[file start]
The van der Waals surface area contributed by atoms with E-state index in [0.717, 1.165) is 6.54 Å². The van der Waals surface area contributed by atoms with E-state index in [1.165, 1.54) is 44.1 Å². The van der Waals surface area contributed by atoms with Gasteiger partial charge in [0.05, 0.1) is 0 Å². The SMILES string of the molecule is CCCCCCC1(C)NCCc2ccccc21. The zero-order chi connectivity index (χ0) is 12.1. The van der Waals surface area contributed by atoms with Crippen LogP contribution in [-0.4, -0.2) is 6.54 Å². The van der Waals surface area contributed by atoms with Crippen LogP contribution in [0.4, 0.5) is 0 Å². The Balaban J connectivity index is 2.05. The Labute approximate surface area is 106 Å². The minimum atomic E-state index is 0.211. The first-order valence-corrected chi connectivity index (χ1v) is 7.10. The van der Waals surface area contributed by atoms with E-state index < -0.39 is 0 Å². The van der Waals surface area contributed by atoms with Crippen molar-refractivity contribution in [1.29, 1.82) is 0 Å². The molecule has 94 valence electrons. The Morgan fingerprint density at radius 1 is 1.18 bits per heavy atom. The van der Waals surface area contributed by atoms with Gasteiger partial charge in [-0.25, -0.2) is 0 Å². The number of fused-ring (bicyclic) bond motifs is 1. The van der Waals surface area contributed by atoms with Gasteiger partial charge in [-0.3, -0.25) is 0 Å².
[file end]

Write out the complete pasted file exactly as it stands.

The van der Waals surface area contributed by atoms with E-state index in [0.717, 1.165) is 6.54 Å². The van der Waals surface area contributed by atoms with E-state index in [1.165, 1.54) is 44.1 Å². The van der Waals surface area contributed by atoms with Gasteiger partial charge in [0.05, 0.1) is 0 Å². The SMILES string of the molecule is CCCCCCC1(C)NCCc2ccccc21. The zero-order chi connectivity index (χ0) is 12.1. The van der Waals surface area contributed by atoms with Crippen LogP contribution in [-0.4, -0.2) is 6.54 Å². The van der Waals surface area contributed by atoms with Crippen LogP contribution in [0.4, 0.5) is 0 Å². The Balaban J connectivity index is 2.05. The Labute approximate surface area is 106 Å². The minimum atomic E-state index is 0.211. The first-order valence-corrected chi connectivity index (χ1v) is 7.10. The van der Waals surface area contributed by atoms with E-state index < -0.39 is 0 Å². The van der Waals surface area contributed by atoms with Crippen molar-refractivity contribution in [1.29, 1.82) is 0 Å². The molecule has 94 valence electrons. The Morgan fingerprint density at radius 1 is 1.18 bits per heavy atom. The van der Waals surface area contributed by atoms with Gasteiger partial charge in [-0.25, -0.2) is 0 Å². The number of fused-ring (bicyclic) bond motifs is 1. The van der Waals surface area contributed by atoms with Gasteiger partial charge in [-0.3, -0.25) is 0 Å².